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September 9, 2016 12:48 AM   Subscribe

The Intercept have just published an expose on the 2014 catalog of British spy tech maker Cobham, who sell their gear to “clients and partners in over 100 countries” including US police forces. Among the equipment is an array of cellphone-intercepting IMSI catchers, better known as Stingrays (previously); handheld or car-mounted direction finding devices to pinpoint a cellphone's location; and surveillance cameras hidden inside everything from street lights to bug zappers and trashcans along with receivers, recorders and viewing devices. A full copy of the 120 page catalog itself is available as well.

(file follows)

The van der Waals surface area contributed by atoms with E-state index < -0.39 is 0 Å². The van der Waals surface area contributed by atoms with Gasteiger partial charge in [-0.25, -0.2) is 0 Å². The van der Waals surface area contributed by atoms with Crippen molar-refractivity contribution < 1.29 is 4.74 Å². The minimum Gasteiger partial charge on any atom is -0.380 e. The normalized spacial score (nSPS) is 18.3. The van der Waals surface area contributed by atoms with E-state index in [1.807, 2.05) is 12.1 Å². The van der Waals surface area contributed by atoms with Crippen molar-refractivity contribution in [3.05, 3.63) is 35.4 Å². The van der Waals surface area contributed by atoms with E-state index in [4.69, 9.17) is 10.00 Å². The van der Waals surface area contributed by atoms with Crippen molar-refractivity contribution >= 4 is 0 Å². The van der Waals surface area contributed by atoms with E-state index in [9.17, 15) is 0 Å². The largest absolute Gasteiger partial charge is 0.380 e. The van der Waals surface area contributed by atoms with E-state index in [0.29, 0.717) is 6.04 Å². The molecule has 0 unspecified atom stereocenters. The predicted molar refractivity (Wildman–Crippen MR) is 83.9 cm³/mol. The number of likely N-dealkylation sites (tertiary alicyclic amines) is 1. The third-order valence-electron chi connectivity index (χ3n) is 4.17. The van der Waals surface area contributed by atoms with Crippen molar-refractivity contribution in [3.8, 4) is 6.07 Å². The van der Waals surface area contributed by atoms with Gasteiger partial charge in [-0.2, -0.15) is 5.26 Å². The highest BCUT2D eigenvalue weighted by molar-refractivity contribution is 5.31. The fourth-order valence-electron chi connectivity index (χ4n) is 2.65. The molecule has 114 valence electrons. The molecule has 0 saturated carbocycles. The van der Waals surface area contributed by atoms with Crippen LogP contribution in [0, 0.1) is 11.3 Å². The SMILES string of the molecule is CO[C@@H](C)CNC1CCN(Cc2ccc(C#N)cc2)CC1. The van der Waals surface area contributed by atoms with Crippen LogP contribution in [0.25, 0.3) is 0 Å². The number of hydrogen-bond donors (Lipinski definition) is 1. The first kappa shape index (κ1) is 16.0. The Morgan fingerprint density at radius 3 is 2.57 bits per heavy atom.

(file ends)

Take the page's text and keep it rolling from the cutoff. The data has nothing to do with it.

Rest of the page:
posted by scalefree (14 comments total) 31 users marked this as a favorite
Some days its just like playing Cyberpunk Dystopia themed BINGO.

Except the only prize is being on a list somewhere.
posted by deadaluspark at 1:17 AM on September 9, 2016 [8 favorites]

I think the time has come to shift the conversation away from look at this insertion or that invasion of privacy, and start talking about this new immersive reality and the challenges of liviing on the stage even inside your own head for fear of being misread. Coupled with the biases inherently designed into algorithms and big data crunching, is there a sane future possible for people of colour in the world?

And, what, really, is the ultimate aim of all of this? Control? Fear? Keeping the 1% juiced up?
posted by infini at 1:17 AM on September 9, 2016 [1 favorite]